From there, get contemplative and head over to Heinold’s First and Last Chance Saloon . Opened in 1883 and constructed from the timbers of an old whaling ship, the saloon looks much the same today as it did 100 years ago when London was a fixture there. Now registered as a National Literary Landmark, this was one of London’s favorite places to sit and write notes for his future books. In fact, London was such a regular presence at the saloon that the establishment’s owner, Johnny Heinold, reportedly lent him the money for his first year’s tuition at U.C. Berkeley. Just outside Heinold’s sits Jack London’s Cabin, a recreated model of the cabin London lived in during his time in the Yukon. You may also notice a string of distinctive wolf tracks on the pavement outside the saloon and cabin.
The tracks mark the path of the Jack London history walk, which highlights points of interest in the stories of Jack London, the city of Oakland, and its port.
Once you’ve filled up on the area’s history, delve into its present with dinner at one of the numerous restaurants filling Jack London Square today. Try the Forge for wood-fired pizza, Bocanova for pan-American cuisine, Lungomare for modern Italian with water views, or Kincaid’s for classic American fare.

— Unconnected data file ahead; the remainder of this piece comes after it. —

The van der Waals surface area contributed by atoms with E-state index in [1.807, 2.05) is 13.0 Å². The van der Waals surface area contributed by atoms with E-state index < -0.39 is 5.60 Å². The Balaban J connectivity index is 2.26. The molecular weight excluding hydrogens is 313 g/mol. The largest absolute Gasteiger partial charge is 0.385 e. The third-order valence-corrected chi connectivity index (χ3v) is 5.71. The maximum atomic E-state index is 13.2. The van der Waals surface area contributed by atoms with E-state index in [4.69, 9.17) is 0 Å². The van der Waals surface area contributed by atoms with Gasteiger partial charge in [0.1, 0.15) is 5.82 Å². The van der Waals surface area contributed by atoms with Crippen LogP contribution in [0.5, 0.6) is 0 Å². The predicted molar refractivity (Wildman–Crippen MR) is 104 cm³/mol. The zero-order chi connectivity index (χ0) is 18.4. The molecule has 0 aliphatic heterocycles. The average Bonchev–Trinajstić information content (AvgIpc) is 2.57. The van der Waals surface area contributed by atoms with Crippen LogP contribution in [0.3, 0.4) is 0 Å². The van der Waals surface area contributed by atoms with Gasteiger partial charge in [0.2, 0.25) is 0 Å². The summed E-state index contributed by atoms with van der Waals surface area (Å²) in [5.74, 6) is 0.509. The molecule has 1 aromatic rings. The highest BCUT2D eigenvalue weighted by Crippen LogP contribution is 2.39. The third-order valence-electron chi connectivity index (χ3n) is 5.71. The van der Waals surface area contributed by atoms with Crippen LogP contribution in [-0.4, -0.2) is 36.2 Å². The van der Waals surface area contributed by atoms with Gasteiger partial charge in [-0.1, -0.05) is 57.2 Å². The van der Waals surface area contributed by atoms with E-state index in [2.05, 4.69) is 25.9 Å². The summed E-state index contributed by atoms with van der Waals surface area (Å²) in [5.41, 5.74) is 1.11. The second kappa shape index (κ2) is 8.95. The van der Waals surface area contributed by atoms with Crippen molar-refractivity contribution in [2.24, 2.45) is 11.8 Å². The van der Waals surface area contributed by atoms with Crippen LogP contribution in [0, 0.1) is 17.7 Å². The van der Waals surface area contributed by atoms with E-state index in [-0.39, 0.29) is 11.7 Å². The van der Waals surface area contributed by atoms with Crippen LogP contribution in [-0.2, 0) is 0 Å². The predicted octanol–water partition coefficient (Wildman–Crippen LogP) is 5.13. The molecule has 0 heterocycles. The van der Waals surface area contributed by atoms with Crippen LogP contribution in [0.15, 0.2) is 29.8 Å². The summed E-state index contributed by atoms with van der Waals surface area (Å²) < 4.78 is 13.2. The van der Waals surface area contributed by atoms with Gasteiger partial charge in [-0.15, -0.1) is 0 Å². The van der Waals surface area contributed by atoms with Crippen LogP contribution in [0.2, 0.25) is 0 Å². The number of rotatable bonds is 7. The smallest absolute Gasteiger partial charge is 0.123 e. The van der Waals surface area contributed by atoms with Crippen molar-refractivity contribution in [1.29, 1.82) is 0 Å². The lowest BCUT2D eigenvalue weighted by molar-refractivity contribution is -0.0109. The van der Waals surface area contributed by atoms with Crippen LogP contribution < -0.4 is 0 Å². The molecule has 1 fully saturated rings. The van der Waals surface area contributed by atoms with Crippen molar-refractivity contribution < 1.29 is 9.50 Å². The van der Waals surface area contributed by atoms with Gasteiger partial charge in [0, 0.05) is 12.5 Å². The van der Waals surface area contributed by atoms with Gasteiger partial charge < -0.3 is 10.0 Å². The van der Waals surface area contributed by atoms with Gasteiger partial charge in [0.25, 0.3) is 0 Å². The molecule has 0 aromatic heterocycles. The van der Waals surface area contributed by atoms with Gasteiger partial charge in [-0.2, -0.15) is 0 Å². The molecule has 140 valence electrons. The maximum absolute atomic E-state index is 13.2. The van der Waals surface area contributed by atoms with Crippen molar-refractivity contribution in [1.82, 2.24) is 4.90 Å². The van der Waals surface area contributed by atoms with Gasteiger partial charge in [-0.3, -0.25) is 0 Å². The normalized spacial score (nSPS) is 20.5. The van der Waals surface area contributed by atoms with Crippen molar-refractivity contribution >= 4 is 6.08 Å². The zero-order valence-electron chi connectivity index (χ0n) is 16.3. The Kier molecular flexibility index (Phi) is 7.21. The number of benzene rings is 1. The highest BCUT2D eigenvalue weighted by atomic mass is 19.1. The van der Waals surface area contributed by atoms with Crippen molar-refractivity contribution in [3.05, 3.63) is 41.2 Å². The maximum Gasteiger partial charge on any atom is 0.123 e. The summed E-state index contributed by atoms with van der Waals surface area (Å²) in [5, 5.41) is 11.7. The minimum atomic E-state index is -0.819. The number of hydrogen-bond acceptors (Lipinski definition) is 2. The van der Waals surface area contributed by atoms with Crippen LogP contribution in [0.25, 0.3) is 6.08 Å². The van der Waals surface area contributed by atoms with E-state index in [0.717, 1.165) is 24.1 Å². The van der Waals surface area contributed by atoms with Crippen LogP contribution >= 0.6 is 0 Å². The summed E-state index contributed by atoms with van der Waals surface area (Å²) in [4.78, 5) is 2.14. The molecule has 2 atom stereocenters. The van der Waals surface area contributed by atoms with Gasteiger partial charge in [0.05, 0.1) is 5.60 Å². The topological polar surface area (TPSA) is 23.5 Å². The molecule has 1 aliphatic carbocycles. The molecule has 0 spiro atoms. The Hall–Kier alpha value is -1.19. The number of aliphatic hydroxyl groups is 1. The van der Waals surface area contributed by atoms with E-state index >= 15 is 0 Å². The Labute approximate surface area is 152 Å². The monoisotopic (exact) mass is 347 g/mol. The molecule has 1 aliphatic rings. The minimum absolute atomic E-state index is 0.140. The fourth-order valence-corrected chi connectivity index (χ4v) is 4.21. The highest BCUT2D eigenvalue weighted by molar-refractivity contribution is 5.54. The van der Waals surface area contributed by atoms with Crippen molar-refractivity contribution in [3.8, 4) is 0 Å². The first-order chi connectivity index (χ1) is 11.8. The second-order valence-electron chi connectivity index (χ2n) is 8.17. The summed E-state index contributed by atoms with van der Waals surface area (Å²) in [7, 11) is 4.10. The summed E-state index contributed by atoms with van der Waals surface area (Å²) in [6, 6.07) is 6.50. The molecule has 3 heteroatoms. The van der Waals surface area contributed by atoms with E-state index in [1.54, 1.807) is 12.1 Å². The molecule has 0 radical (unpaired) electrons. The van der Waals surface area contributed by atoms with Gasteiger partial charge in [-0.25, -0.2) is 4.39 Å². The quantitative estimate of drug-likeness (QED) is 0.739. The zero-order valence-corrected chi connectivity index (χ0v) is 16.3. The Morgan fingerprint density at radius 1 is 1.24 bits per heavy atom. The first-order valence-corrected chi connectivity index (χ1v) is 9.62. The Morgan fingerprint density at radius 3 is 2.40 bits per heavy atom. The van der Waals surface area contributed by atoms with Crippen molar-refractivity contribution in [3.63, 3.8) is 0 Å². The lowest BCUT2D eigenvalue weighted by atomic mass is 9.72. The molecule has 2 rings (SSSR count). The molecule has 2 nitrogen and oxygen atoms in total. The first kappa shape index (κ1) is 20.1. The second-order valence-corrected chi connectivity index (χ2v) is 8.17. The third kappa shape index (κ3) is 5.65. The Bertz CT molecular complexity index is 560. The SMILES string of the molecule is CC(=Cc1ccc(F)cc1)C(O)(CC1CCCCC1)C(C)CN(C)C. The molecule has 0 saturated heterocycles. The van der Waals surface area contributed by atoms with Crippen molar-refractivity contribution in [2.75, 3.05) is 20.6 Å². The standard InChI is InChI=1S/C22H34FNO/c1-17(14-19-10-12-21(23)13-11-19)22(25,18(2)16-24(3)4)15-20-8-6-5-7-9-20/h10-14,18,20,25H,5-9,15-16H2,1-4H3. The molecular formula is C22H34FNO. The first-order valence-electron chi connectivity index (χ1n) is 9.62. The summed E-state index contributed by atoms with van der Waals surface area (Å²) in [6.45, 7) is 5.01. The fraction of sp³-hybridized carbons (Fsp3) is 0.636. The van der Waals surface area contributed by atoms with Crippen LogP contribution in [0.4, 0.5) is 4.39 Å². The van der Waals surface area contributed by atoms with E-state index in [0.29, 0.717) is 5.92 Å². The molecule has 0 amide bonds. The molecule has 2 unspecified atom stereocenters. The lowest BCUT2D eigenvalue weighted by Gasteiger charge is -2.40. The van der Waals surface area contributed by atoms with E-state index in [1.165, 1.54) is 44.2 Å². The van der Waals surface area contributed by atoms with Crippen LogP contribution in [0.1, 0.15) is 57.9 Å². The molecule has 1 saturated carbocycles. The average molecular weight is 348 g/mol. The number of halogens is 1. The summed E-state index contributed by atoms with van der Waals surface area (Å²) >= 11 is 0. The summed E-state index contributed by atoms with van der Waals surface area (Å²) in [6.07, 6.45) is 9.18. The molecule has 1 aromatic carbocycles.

Stay close by for the night by checking into the Waterfront Hotel . Right in the heart of Jack London Square, this modern, nautically themed hotel seamlessly incorporates the Oakland waterfront’s culture and heritage with a sleek, bright atmosphere.
Follow Telegraph Avenue north until you reach the University of California at Berkeley . Berkeley’s literary credentials are top-shelf: Jack London spent a year honing his craft as a student at the UC, and other authors associated with the school and city include Joan Didion, Maxine Hong Kingston, Terry McMillan, Philip Dick, Allen Ginsberg, Jack Kerouac, and Thornton Wilder.
The campus of UC Berkeley itself is open to the public, serving as a vibrant “Central Park” in the heart of the city. Spend some time here walking in London’s footsteps, admiring the school’s distinctive architecture and meandering past its redwood forests and burbling streams.
The university’s Bancroft Library will be of particular interest to dedicated London fans: Make a reservation in advance to view many of the author’s original manuscripts, letters, and photos there.
Berkeley is also a city of great bookstores and cafés. The Free Speech Movement Café is located in the university’s Moffitt Undergraduate Library and is dedicated to the spirit of political discourse.
Off campus, try browsing Moe’s Books , an independent new-and-used store that’s been drawing bibliophiles since 1959; Shakespeare & Co. Books , a favorite of Cal students; and Black Oak Books , a haven for paperback enthusiasts in the age of the e-reader.